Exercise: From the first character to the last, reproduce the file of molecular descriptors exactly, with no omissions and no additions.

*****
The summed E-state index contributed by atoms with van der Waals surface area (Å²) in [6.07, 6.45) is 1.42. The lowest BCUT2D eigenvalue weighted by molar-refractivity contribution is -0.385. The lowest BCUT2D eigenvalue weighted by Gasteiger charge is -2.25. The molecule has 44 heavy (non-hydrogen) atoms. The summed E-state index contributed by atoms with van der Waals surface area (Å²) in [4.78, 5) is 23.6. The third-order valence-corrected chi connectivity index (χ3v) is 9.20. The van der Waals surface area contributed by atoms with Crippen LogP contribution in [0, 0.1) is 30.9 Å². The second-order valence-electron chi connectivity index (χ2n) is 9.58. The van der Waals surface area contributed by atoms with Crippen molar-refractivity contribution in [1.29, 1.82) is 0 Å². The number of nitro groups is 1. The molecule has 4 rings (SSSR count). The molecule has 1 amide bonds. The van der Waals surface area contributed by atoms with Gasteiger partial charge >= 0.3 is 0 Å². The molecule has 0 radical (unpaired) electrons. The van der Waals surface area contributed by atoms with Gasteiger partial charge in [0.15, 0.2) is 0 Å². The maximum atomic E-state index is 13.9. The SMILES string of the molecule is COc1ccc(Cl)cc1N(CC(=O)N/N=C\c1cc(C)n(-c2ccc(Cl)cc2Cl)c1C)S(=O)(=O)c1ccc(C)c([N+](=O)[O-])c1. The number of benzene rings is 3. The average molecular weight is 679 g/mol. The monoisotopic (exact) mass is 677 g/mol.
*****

The summed E-state index contributed by atoms with van der Waals surface area (Å²) in [6.07, 6.45) is 1.42. The lowest BCUT2D eigenvalue weighted by molar-refractivity contribution is -0.385. The lowest BCUT2D eigenvalue weighted by Gasteiger charge is -2.25. The molecule has 44 heavy (non-hydrogen) atoms. The summed E-state index contributed by atoms with van der Waals surface area (Å²) in [4.78, 5) is 23.6. The third-order valence-corrected chi connectivity index (χ3v) is 9.20. The van der Waals surface area contributed by atoms with Crippen LogP contribution in [0, 0.1) is 30.9 Å². The second-order valence-electron chi connectivity index (χ2n) is 9.58. The van der Waals surface area contributed by atoms with Crippen molar-refractivity contribution in [1.29, 1.82) is 0 Å². The number of nitro groups is 1. The molecule has 4 rings (SSSR count). The molecule has 1 amide bonds. The van der Waals surface area contributed by atoms with Gasteiger partial charge >= 0.3 is 0 Å². The molecule has 0 radical (unpaired) electrons. The van der Waals surface area contributed by atoms with Gasteiger partial charge in [0.15, 0.2) is 0 Å². The maximum atomic E-state index is 13.9. The SMILES string of the molecule is COc1ccc(Cl)cc1N(CC(=O)N/N=C\c1cc(C)n(-c2ccc(Cl)cc2Cl)c1C)S(=O)(=O)c1ccc(C)c([N+](=O)[O-])c1. The number of benzene rings is 3. The average molecular weight is 679 g/mol. The monoisotopic (exact) mass is 677 g/mol.